In today’s world, almost everything has become digital. The hundreds of millions of consumers out there are constantly and continuously exposed to brands that are trying to sell them a product or a service. While twenty years ago, consumers exposure to advertising and promotion was limited to the TV they watched, the magazines they read and the outdoor’s advertising they’d see while going for a drive,
today every single one of us walks around with a device that will bombard us, day in and day out, with advertising and promotion. So much so that we stopped noticing.
Personally, at my very humble level, I have tracked down a standard day activity:
– I receive on average 5 to 7 bulk sms messages without me asking for them: Uber, Deliveroo,Nightlubs, Restaurants, etc… you name it.
During important shopping seasons such as Christmas time, that number goes up to 15 messages a day.
– I go on Instagram about 7 to 10 times a day, every time for approximately 5 minutes or so.
Here’s is the breakdown:
o I follow 267 accounts, out of which 55 have the ‘blue tick’, meaning they are verified
o Almost every other post I see is promoting something
o After every 25-30 post, a ‘promotional’ post is shown to me, based on what I have ‘liked’ or commented on previously
– I spend on average 1 hour or so a day on YouTube, mostly on my smartphone, we all know how
much advertising we are exposed to!
So to make a long story short, it sometimes feel as if I was walking around with my TV in my pocket, constantly exposing me to the messages of advertisers. Only now, the advertising industry has become smarter and faster. If the algorithms know that I tend to ‘like’ or visit a specific type of content, say luxury timepieces, then that is the type of product that will be advertised to me.
Now here is the interesting thing. Increasing, these adverts, Instagram posts and other contents tend to focus more on the promise of lifestyle linked to the products than the products themselves. Let’s say you are a car manufacturer and you wish to build a communication campaign to increase your exposure to potential customers. It seems that advertisers will increasingly advise you to focus about everything around the car, but the car itself. Sure, I will be told somehow about the car’s performance, comfort components and other gadgets on it, but all of this will be packaged around the lifestyle that you and he advertisers have agreed to promote as the ‘ideal’ lifestyle of your perfect ‘customers’. If it’s a small SUV for instance, you will focus on the car ability to take me where I’ve never really been: Drives on the beaches, on sinuous mountain roads. The boot won’t be used for groceries, but instead, it’ll store my climbing gear and show me – the customer – as a svelte, thirty-something, good looking guy who goes hiking on the weekend. The dream is no longer the car, but the lifestyle you and your advertising agency want to sell.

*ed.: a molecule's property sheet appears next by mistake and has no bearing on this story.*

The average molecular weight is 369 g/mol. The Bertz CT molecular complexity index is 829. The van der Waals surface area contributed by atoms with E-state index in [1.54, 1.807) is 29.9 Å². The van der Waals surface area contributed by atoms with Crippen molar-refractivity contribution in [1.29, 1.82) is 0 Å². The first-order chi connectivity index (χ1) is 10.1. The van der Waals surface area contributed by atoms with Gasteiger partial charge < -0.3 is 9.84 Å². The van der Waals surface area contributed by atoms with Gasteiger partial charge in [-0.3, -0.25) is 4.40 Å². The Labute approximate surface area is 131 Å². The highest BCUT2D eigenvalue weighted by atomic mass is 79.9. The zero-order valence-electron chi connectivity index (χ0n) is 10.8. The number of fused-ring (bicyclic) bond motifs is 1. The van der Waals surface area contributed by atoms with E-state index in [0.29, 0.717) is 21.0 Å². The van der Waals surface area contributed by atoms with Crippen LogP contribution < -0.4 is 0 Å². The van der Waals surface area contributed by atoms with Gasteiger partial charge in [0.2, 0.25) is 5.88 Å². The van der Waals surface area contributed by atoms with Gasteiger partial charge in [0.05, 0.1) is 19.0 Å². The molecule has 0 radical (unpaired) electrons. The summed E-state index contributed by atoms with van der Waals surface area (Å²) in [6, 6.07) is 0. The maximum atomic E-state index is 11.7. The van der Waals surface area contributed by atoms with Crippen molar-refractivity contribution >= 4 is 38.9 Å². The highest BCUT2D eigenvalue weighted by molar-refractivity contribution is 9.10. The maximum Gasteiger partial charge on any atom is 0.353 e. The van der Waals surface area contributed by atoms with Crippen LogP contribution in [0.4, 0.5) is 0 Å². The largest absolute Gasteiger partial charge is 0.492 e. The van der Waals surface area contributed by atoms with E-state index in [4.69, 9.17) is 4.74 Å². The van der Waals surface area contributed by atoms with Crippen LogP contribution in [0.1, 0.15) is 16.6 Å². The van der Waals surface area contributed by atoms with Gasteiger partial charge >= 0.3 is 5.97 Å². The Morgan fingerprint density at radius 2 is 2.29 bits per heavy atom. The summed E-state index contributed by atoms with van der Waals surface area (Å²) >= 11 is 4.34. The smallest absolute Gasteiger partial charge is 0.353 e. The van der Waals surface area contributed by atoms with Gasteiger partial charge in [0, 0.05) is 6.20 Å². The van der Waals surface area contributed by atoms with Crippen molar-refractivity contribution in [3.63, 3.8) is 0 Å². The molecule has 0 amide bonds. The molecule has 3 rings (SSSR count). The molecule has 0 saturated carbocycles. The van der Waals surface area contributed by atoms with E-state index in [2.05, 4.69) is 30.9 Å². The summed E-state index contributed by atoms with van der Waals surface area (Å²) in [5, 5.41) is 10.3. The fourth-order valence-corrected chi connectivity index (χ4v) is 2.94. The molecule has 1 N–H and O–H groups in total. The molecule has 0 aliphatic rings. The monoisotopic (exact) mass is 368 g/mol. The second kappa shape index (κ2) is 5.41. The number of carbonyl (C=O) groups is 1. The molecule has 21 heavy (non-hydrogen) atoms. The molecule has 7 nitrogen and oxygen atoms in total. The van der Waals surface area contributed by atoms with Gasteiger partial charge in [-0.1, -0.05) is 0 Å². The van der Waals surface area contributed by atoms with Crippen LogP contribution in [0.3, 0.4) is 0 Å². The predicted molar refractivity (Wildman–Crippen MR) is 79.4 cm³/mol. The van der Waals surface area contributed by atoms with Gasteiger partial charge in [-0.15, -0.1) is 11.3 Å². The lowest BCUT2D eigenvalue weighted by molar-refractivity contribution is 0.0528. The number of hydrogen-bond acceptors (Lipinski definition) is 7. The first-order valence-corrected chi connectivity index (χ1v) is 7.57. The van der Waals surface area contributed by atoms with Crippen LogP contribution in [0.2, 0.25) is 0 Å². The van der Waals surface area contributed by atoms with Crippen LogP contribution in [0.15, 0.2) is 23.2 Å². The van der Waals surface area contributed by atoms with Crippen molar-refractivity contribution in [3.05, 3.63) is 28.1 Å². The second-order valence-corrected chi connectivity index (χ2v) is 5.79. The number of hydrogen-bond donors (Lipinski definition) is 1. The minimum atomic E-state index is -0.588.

Now specifically on the luxury industry, the product seems to be increasingly associated to the
customer’s experience, so much so that sometimes, the product IS the experience in itself.
What we mean here is that with some brands and in some industries, such as luxury timepieces, jewellery or high fashion, I am sold a product – sure – but I am also sold the potential promise of a life- altering experience. If you are a regular customer of a fashion-brand such as Givenchy or Chanel, then at some point, and after quite a lot of $$$$ spent with them, you get invited to a ‘client treatment’ experience. Imagine this, you get flown in to Paris regularly. Business or First Class s’il-vous-plait. You get to visit the ‘Haute Couture’ atelier. You stay in one of the most amazing Palace hotels in the city. You get to hang out with other people of your level of finesse and good taste (we don’t talk about financial power, it’s not classy). You get to attend the super exclusive catwalk with the likes of Rihanna, Brad Pitt and Margot Robbie. This IS the experience you have been purchasing all these years. You have arrived.